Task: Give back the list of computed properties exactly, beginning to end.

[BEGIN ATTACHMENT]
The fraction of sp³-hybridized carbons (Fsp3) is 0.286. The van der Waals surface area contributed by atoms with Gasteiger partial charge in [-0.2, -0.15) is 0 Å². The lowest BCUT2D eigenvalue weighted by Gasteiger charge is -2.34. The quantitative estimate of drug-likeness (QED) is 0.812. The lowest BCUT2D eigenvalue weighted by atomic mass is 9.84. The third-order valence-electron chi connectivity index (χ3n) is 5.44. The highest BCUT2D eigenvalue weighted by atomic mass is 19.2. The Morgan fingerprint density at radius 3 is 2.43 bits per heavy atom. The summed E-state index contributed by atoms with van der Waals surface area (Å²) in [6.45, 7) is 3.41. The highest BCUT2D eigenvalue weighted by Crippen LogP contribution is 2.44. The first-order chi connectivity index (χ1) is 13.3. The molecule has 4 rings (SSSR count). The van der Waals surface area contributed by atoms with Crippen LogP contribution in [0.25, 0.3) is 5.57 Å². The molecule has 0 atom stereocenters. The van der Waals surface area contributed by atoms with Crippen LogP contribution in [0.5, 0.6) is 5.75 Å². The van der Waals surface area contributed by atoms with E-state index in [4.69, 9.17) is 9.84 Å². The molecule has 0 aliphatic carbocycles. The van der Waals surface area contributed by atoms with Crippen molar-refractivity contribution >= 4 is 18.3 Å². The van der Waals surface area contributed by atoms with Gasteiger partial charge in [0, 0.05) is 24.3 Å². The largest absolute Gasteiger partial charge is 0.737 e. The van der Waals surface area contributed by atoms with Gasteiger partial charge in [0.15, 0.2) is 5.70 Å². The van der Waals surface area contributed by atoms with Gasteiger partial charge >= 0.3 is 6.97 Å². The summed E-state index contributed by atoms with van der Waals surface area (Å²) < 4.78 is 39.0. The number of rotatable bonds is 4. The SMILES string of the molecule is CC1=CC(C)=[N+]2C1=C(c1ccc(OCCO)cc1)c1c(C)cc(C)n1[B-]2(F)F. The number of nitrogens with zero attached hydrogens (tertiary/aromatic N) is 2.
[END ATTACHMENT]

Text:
The fraction of sp³-hybridized carbons (Fsp3) is 0.286. The van der Waals surface area contributed by atoms with Gasteiger partial charge in [-0.2, -0.15) is 0 Å². The lowest BCUT2D eigenvalue weighted by Gasteiger charge is -2.34. The quantitative estimate of drug-likeness (QED) is 0.812. The lowest BCUT2D eigenvalue weighted by atomic mass is 9.84. The third-order valence-electron chi connectivity index (χ3n) is 5.44. The highest BCUT2D eigenvalue weighted by atomic mass is 19.2. The Morgan fingerprint density at radius 3 is 2.43 bits per heavy atom. The summed E-state index contributed by atoms with van der Waals surface area (Å²) in [6.45, 7) is 3.41. The highest BCUT2D eigenvalue weighted by Crippen LogP contribution is 2.44. The first-order chi connectivity index (χ1) is 13.3. The molecule has 4 rings (SSSR count). The van der Waals surface area contributed by atoms with Crippen LogP contribution in [0.25, 0.3) is 5.57 Å². The molecule has 0 atom stereocenters. The van der Waals surface area contributed by atoms with Crippen LogP contribution in [0.5, 0.6) is 5.75 Å². The van der Waals surface area contributed by atoms with E-state index in [4.69, 9.17) is 9.84 Å². The molecule has 0 aliphatic carbocycles. The van der Waals surface area contributed by atoms with Crippen molar-refractivity contribution >= 4 is 18.3 Å². The van der Waals surface area contributed by atoms with Gasteiger partial charge in [0, 0.05) is 24.3 Å². The largest absolute Gasteiger partial charge is 0.737 e. The van der Waals surface area contributed by atoms with Gasteiger partial charge in [0.15, 0.2) is 5.70 Å². The van der Waals surface area contributed by atoms with Gasteiger partial charge >= 0.3 is 6.97 Å². The summed E-state index contributed by atoms with van der Waals surface area (Å²) < 4.78 is 39.0. The number of rotatable bonds is 4. The SMILES string of the molecule is CC1=CC(C)=[N+]2C1=C(c1ccc(OCCO)cc1)c1c(C)cc(C)n1[B-]2(F)F. The number of nitrogens with zero attached hydrogens (tertiary/aromatic N) is 2.